Description: Order Canalipalpata are the bristle-footed Annelids or fan-head worms. They have no jaws or teeth. Most have grooved, ciliated tentacles with which they feed. Terebellids are mostly sessile tubeworms. Family Alvinellidae is found in the deep sea at hydrothermal vents. They usually build mucus tubes and feed with flattened, ciliated tentacles, plus obtain nutrition from episymbiotic bacteria living on their surface. Paralvinella sulfincola has a body which tapers only a little through its length, then tapers sharply at the last 10 or so segments. It has 54-68 chaetigerous segments (setigers), the first 24-30 of which have only notopodia (no neuropodia) (photo). The first 22 notopodia (except #7) have a fingerlike lobe dorsally (photo). Setiger 7 has setae strongly modified into 4-5 very large, strong hooks which arise from the notopodium and curve posteriorly (photo). The buccal apparatus consists of small grooved, ciliated tentacles (photo) and one pair of large basal tubercles. In males there are also two large lateral tentacles which have a curved margin at the end. Have four pair of featherlike branchiae (gills), which fan out anteriorly, dorsal to the feeding tentacles. Color bright red or orange in life. May turn brown after preservation in formalin.
How to Distinguish from Similar Species: Of paralvinellid worms at Pacific Northwest hydrothermal vents, Paralvinella palmiformis has a body with 100-118 segments, and tapers gradually toward the posterior end. Its first 20-31 segments have no neuropodia. P. pandorae has only about 60 chaetigerous segments and only the first 3 chaetigerous segments have no neuropodia. In all 3 species chaetigerous segment 7 has highly modified setae (stout hooks directed backward).
Geographical Range: Pacific Northwest hydrothermal vent fields: Explorer Ridge, Juan de Fuca Ridge, Gorda Ridge.
Depth Range: Around 2000 m
Habitat: On sulfide chimneys at hydrothermal vents, on surfaces ranging from 20-80 degrees C.
Biology/Natural History: These worms live under some of the hottest temperature conditions on earth (on sulphide chimneys at hydrothermal vents). Conditions around these chimneys (due to vent water) also include hypoxia or anoxia and high levels of hydrogen sulfide. Their lowest preferred temperatures are 4 to 20 C, which is warmer than the normal bathyal water temperatures but reflect moderate heating by hydrothermal vent waters (Bates et al, 2013). They have been collected from sites as high as 42-68 C (Yancey et al., 2009). Enzyme studies (Rinke and Lee, 2009) suggest that the high lethal themprature is about 63 degrees C. At the highest temperatures they experience, this species upregulated the synthesis of glutathione, downregulated NADH- and succinate-dehydrogenases, and maintained a high level of heat-shock proteins (Dilly et al., 2012). These characteristics may be related to their ability to mitigate oxidative stress at high temperatures. The major osmolyte in this species is glycine. Thiotaurine, which may be used to detoxify sulfide, was at a higher level than found in other paralvinellids such as P. palmiformis. The hypotaurine and sarcosine contents of the branchiae were higher in the gills than in the body (Yancey et al., 2009). Aerobic metabolism appears to dominate in the gills, while anaerobic metabolism (glycolysis) appears to be more prominent in the body wall (Rinke and Lee, 2009).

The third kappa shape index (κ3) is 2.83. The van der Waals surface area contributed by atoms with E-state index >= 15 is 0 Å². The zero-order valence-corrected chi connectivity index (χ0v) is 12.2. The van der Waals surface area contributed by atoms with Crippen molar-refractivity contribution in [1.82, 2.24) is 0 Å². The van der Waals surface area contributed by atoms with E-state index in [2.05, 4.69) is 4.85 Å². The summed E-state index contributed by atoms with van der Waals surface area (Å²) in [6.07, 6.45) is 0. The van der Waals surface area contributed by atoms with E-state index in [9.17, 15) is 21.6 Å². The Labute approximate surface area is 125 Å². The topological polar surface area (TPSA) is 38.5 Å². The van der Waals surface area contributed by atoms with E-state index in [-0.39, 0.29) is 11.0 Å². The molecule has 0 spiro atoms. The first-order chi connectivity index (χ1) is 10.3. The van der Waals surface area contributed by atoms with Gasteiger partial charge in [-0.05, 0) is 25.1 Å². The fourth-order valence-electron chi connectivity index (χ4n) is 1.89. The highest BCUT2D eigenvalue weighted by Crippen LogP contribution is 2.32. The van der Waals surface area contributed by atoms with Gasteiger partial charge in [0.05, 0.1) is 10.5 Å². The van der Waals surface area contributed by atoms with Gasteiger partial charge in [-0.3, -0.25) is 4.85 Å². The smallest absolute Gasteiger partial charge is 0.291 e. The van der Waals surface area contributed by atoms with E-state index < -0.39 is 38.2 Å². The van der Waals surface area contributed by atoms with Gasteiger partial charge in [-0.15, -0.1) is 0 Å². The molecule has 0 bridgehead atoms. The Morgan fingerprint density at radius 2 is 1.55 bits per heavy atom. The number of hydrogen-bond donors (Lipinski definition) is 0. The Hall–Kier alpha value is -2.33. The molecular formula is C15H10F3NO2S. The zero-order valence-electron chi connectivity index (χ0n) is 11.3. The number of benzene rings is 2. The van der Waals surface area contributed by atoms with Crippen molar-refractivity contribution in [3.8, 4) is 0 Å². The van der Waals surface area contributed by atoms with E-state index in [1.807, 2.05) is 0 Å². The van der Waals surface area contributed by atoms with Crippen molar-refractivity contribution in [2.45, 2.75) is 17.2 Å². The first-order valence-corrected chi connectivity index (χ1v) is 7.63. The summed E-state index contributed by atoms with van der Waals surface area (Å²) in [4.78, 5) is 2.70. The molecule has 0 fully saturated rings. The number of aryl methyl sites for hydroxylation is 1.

Paralvinellid worms consume a varied diet, including
bacteria and mucus coat around them. Stable isotope ratios
source is strongly based on bacteria rather than on other particulates.
(Limen et al., 2007). The diet of this species also may
Stygiopontius quadrispinosus copepods, which
common around vents
where they feed on vent bacteria (Limen et al., 2008).
Bates, Amanda E., Tomas J. Bird, Katleen Robert, Kirt Onthank, Gerry Quinn, S. Kim Juniper, and Raymond W. Lee, 2013. Activity and positioning of eurythermal vent sulphide worms in a variable thermal environment. Journal of Experimental Marine Biology and Ecology 448: pp 149-155
Dilly, Geoffrye F., C. Robert Young, William S. Lane, Jasmyn Pangilinan, and Peter R. Girguis, 2012. Exploring the limit of metazoan thermal tolerance via comparative proteomics: thermally induced changes in protein abundance by two hydrothermal vent polychaetes. Proceedings of the Royal Society B-Biological Sciences 279:1741 pp 3347-3356
Limen, Helene, Christian Levesque, and S. Kim Juniper, 2007. POM in macro/microfaunal food webs associated with three flow regimes at deep-sea hydrothermal vents at Axial Volcano, Joan de Fuca Ridge. Marine Biology 153: pp 129-139
Limen, H., C.J. Stevens, Z. Bourass, and S.K. Juniper, 2008. Trophic ecology of siphonostomatoid copepods at deep-sea hydrothermal vents in the northeast Pacific. Marine Ecology Progress Series 359: pp 161-170
Rinke, C. and R.W. Lee, 2009. Pathways, activities, and thermal stability of anaerobic and aerobic enzymes in thermophilic vent paralvinellid worms. Marine Ecology Progress Series 382: pp 99-112
Yancey, Paul H., Joanna Ishikawa, Brigitte Meyer, Peter Girguis, and Raymond W. Lee, 2009. Thiotaurine and hypotaurine contents in hydrothermal-vent polychaetes without thiotrophic endosymbionts: correlation with sulfide exposure. Journal of Experimental Zoology Part A-Ecological Genetics and Physiology 311A:6 pp 439-447
General Notes and
abundances, unusual behaviors:
and for providing me the preserved specimens photographed on this page (below).
This photo shows a ventral view.
This ventral view of the posterior end and anus of the
the much smaller neuropodia
with very short neurosetae,
along with the prominent notopodia
Authors and Editors of Page:
Dave Cowles (2014): Created original page
CSS coding for page developed by Jonathan Cowles (2007)
Salish Sea Invertebrates web site provided courtesy of Walla